There’s more where that came from!
The older ladies in the kitchen had it in for Wilma from the start. She was a cook’s helper, meaning she did whatever they needed done. From fetching pots and ladles, to carting the prepared dishes out to the serving line, the tiny lady with the energy of a squirrel storing nuts for the winter did it all. Mostly, she did it without complaint.
From my nearby station, where I washed the pots and pans, I listened to the abuse she took. Day after day, the cooks, who were the royalty in that little domain, made snide remarks—about her size, or hair color, or mental abilities. And, day after day, the hard-working lady went about her duties patiently and quietly. I knew she couldn’t be happy, but didn’t think it was my place to interfere in kitchen politics, especially given that I was a newcomer there.
Then one morning, the cooks stepped over the line. One of them made a rude comment about Wilma’s daughter. It was common knowledge that the girl had made some poor decisions, the result being an unwanted pregnancy at an early age. The other cook started to comment as well, but Wilma ended her long silence in that instant.
It seemed the weeks and months of abuse she had endured were like gunpowder packed inside her, and the comments about her daughter, the match to the fuse. She exploded in fury.
I can’t repeat her words here.
Within seconds, the kitchen supervisor was out of her office, inviting (with no option of refusal) the ladies into her inner sanctum. We heard voices raised again and again from the other side of the door, but half an hour later, we were hard at work (or pretended to be) when the three returned to their stations.
For the remainder of that morning, if the cooks spoke it was only to ask for a necessary ingredient to go into a dish, or for a container to transfer the food into on its way to the serving line. Wilma didn’t utter another word, but scurried about her duties as if nothing had happened.
When it was time for our dinner break, the other kitchen employees gathered around her on the way to the dining room.
“Wow! Wilma, I’ve never seen you so worked up!”
“I hope everything is going to be all right. They’re not going to fire you, are they?”
“Boy! You told them!”
Wilma just smiled wryly, her lips pressed tightly together. It seemed that, perhaps, she had been sworn to secrecy about what had transpired in the office. When she spoke, it was just to mutter a few words. It was all she ever had to say about the event.
Six words. “There’s more where that came from!”
The cooks never mentioned her daughter again, nor did they dare to abuse the slight lady as she went about her duties. Apparently, they had had more than what they wanted from the little lady’s store.
More where that came from.
Many years down the road of life from that detonation, I find myself wondering if there is more for us to learn from Wilma’s words than the lesson those cooks acquired the hard way.
Odd. I’ve never heard the words used in a positive sense. I’ve only heard them when people have either told others off, or even attacked them physically. The words are usually said as a warning to beware of lighting the fuse within a second time.
But, one has to wonder—why would we only have more anger and vitriol stored up? Why would we only promise more of the same when we physically overcame a rival?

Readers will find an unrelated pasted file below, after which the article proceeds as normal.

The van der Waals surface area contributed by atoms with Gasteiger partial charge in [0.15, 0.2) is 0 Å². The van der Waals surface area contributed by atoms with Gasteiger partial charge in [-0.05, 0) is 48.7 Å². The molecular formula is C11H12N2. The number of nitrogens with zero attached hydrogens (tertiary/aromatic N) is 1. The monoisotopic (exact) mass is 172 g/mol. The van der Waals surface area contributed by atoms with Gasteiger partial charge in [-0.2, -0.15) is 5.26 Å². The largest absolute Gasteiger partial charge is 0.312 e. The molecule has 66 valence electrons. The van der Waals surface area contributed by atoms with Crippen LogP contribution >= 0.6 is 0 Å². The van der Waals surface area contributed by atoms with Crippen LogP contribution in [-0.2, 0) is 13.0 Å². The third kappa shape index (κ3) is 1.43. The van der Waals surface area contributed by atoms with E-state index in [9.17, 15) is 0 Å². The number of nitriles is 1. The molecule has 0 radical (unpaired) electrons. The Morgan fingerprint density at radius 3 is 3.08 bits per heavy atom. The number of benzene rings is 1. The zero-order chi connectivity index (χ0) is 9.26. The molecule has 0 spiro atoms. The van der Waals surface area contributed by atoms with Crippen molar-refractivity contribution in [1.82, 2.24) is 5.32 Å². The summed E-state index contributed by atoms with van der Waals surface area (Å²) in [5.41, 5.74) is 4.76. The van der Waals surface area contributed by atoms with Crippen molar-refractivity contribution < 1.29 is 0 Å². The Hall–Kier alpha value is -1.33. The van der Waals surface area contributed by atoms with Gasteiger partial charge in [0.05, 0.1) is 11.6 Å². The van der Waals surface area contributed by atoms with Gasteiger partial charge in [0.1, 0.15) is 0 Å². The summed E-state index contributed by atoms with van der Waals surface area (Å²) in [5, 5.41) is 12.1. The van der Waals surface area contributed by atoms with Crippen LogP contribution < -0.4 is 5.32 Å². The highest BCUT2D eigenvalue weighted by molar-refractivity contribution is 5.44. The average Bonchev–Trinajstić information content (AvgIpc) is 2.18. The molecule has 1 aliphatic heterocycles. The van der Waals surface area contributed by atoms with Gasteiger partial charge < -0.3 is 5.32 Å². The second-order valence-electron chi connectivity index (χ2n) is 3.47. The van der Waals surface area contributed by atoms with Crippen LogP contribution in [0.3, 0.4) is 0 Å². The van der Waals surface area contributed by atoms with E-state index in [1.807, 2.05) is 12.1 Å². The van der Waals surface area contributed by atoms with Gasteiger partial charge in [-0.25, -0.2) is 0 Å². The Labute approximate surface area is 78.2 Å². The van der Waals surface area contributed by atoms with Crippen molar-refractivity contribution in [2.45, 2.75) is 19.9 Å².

Are we so full of ugly things? How did we get that way?
Surely, there should be more good things where that came from? Are there more compliments? More hugs? More slaps on the back? More blessings?
I’m just full of questions tonight aren’t I?
I suppose one could say the questions are mostly rhetorical, meant to inspire soul-searching, rather than requiring answers.
You see, I already know the answers. Oh, I know. Perhaps you do too. You do, don’t you?
From deep down inside, we know what we have stored up. From the darkest places in our souls, we have intimate knowledge of the nasty stuff—the powder ready to explode, with a short fuse.
It is there. We have carefully stockpiled it over a lifetime of interaction with folks.
We’ve tamped it down carefully, in preparation for the time when it will be needed. Packed it tightly in the wadding of our excuses and justifications. The explosion will come.
It will come. Unless we do what it takes to render it harmless.
Do you know how to keep a firecracker from exploding?
We might try removing the fuse and leaving it where it’s stored. It’s not completely futile to do that. Without a fuse, there is nothing to touch the match to.
Still. The device can explode when exposed to the right amount of heat, or pressure. It has exactly the same explosive power it always had. Exactly the same.
But, there is a simple way to disarm that little explosive device. So simple. Get it out into the open air. Tear open the paper tube. Let the breeze blow the powder away. Exposed to the light and air, the destructive components of the firecracker become harmless.
I’m thinking it’s time—for me, at least—to empty the arsenal.
But, I have lived my life as a follower of the Christ! He began a good work in me decades ago. He has continued to do that work. (Philippians 1:6)
What about that?
What about the good things down there?
The Apostle—you know, the one who wrote all the time—suggests that we need to be tireless in doing good if we want any result worth working toward. Tireless.
The good is already down there. All we have to do is share it. And then do it again. And again.
Perhaps it’s time to make the words a promise. Not a threat.
There’s more where that came from!
A good man brings good things out of the good stored up in his heart, and an evil man brings evil things out of the evil stored up in his heart. For the mouth speaks what the heart is full of.
(Luke 6:45 ~ NIV)
To be doing good deeds is man’s most glorious task.
(Sophocles ~ Ancient Greek playwright ~ 496 BC-406 BC)
© Paul Phillips. He’s Taken Leave. 2015. All Rights Reserved.